Fifty percent of the participants were male, the mean age was 29 years old, 37% had a college-level education and 62% were bartenders or waiters (Table 2, Appendix 1). The median (interquartile range) hours worked per week was 48 (40, 60). Among non-smoking employees, 11% were former smokers. Forty-six percent (43% and 52% of non-smoking and smoking employees, respectively) reported living with a smoker. Fifty-seven percent (64% non-smokers and 44% smokers) supported smoke-free policies and 78% (87% non-smokers and 61% smokers) reported they would prefer to work in a smoke-free environment.
Median (interquartile range) air nicotine concentrations were 3.5 (1.5, 8.5) µg/m3 and 0.2 (0.1, 0.7) µg/m3 in smoking and smoke-free venues, respectively (Table 1, Appendix 2). Median (interquartile range) hair nicotine concentrations were 6.0 (1.6, 16.0) ng/mg and 1.7 (0.5, 5.5) ng/mg in smoking employees and non-smoking, respectively (Table 2, Appendix 2). Median (interquartile range) hair nicotine concentrations for all employees working in smoking and smoke-free venues were 2.7 (0.8, 9.2) ng/mg and 1.3 (0.3, 6.5) ng/mg, respectively.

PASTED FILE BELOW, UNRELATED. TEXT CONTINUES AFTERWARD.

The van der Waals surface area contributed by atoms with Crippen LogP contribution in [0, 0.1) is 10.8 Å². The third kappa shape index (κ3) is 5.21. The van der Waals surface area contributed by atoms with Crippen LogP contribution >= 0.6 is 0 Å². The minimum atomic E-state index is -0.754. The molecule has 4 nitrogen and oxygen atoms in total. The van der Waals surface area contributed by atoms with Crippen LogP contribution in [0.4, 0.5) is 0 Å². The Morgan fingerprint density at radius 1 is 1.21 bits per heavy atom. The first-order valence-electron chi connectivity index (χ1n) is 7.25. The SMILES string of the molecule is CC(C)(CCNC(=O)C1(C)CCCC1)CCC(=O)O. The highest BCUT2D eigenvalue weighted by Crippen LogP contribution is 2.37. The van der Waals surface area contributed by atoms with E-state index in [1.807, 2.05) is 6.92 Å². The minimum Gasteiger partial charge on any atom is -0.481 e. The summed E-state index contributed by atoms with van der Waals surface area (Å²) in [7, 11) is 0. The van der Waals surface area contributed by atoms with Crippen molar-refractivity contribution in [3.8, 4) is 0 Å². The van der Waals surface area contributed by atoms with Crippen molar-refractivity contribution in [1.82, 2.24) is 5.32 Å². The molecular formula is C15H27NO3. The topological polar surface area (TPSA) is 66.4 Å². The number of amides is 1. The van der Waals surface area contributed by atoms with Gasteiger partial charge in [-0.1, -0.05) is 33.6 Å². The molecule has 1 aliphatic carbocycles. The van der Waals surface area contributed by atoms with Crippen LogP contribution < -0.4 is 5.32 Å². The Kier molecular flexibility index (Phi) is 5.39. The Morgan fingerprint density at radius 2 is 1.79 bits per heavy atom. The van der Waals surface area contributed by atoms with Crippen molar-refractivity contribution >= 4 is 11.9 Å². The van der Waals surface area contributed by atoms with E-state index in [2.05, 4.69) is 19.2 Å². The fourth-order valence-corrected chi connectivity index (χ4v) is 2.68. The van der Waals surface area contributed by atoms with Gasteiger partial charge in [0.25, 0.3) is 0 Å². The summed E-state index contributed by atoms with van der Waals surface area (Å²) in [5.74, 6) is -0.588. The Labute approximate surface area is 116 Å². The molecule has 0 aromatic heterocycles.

After adjustment for age, sex, education, living with a smoker, hair treatment, region (and former smoking status for non-smokers), a 2-fold increase in air nicotine concentrations was associated with a 30% (95% confidence interval 23%, 38%) and a 10% (2%, 19%) increase in hair nicotine concentrations in non-smoking and smoking employees, respectively (Table 3). For non-smokers, the hair nicotine concentrations were 2.54 (95% CI: 1.91, 3.39) and 3.77 (95% CI: 2.62, 5.42) higher for tertiles 2 and 3 of air nicotine concentrations compared to tertile 1 (p-value for trend <0.001). The corresponding ratios comparing tertiles 2 and 3 to the lowest tertile were 1.55 (95% CI: 1.03, 2.34) and 1.53 (95% CI: 0.95, 2.46), respectively among smokers (p-value for trend= 0.02). For each 1 µg/m3 increase in air nicotine concentrations, hair nicotine concentrations increased 5% (95%CI: 3%, 8%) and 3% (95% CI: 1%, 6%), respectively, for non-smoking and smoking employees. After multivariable adjustment, hair nicotine concentrations were higher among men and among employees without chemical hair treatment in the past month (Table 3). Concentrations were also significantly lower in smoking employees in Eastern Europe compared to other regions.